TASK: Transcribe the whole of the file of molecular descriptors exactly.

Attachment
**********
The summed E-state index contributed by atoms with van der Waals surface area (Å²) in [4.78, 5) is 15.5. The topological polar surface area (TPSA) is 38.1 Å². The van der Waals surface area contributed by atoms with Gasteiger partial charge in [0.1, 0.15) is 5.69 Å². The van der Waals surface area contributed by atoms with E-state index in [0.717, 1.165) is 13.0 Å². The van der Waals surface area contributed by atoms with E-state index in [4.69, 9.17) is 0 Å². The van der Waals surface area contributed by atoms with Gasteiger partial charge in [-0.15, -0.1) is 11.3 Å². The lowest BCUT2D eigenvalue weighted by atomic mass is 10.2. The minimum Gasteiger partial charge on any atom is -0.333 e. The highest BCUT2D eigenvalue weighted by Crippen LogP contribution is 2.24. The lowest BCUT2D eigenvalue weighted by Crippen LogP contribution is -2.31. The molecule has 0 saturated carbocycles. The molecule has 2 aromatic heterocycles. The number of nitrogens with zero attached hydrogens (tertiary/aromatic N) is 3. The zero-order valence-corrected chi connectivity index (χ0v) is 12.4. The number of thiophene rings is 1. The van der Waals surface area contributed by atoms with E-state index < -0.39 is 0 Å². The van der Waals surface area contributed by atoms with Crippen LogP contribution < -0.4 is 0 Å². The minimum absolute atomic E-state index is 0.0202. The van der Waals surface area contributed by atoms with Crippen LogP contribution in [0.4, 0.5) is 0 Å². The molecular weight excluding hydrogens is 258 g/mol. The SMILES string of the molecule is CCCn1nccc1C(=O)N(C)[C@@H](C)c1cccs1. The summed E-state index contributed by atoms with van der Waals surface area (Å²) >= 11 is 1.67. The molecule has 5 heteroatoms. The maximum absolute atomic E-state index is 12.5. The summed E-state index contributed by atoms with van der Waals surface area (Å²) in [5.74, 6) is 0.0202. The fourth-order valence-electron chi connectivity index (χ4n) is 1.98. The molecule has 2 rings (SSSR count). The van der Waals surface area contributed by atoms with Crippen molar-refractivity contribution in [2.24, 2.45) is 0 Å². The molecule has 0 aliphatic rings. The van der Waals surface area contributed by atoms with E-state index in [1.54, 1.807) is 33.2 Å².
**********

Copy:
The summed E-state index contributed by atoms with van der Waals surface area (Å²) in [4.78, 5) is 15.5. The topological polar surface area (TPSA) is 38.1 Å². The van der Waals surface area contributed by atoms with Gasteiger partial charge in [0.1, 0.15) is 5.69 Å². The van der Waals surface area contributed by atoms with E-state index in [0.717, 1.165) is 13.0 Å². The van der Waals surface area contributed by atoms with E-state index in [4.69, 9.17) is 0 Å². The van der Waals surface area contributed by atoms with Gasteiger partial charge in [-0.15, -0.1) is 11.3 Å². The lowest BCUT2D eigenvalue weighted by atomic mass is 10.2. The minimum Gasteiger partial charge on any atom is -0.333 e. The highest BCUT2D eigenvalue weighted by Crippen LogP contribution is 2.24. The lowest BCUT2D eigenvalue weighted by Crippen LogP contribution is -2.31. The molecule has 0 saturated carbocycles. The molecule has 2 aromatic heterocycles. The number of nitrogens with zero attached hydrogens (tertiary/aromatic N) is 3. The zero-order valence-corrected chi connectivity index (χ0v) is 12.4. The number of thiophene rings is 1. The van der Waals surface area contributed by atoms with E-state index < -0.39 is 0 Å². The van der Waals surface area contributed by atoms with Crippen LogP contribution < -0.4 is 0 Å². The minimum absolute atomic E-state index is 0.0202. The van der Waals surface area contributed by atoms with Crippen LogP contribution in [0.4, 0.5) is 0 Å². The molecular weight excluding hydrogens is 258 g/mol. The SMILES string of the molecule is CCCn1nccc1C(=O)N(C)[C@@H](C)c1cccs1. The summed E-state index contributed by atoms with van der Waals surface area (Å²) >= 11 is 1.67. The molecule has 5 heteroatoms. The maximum absolute atomic E-state index is 12.5. The summed E-state index contributed by atoms with van der Waals surface area (Å²) in [5.74, 6) is 0.0202. The fourth-order valence-electron chi connectivity index (χ4n) is 1.98. The molecule has 2 rings (SSSR count). The van der Waals surface area contributed by atoms with Crippen molar-refractivity contribution in [2.24, 2.45) is 0 Å². The molecule has 0 aliphatic rings. The van der Waals surface area contributed by atoms with E-state index in [1.54, 1.807) is 33.2 Å².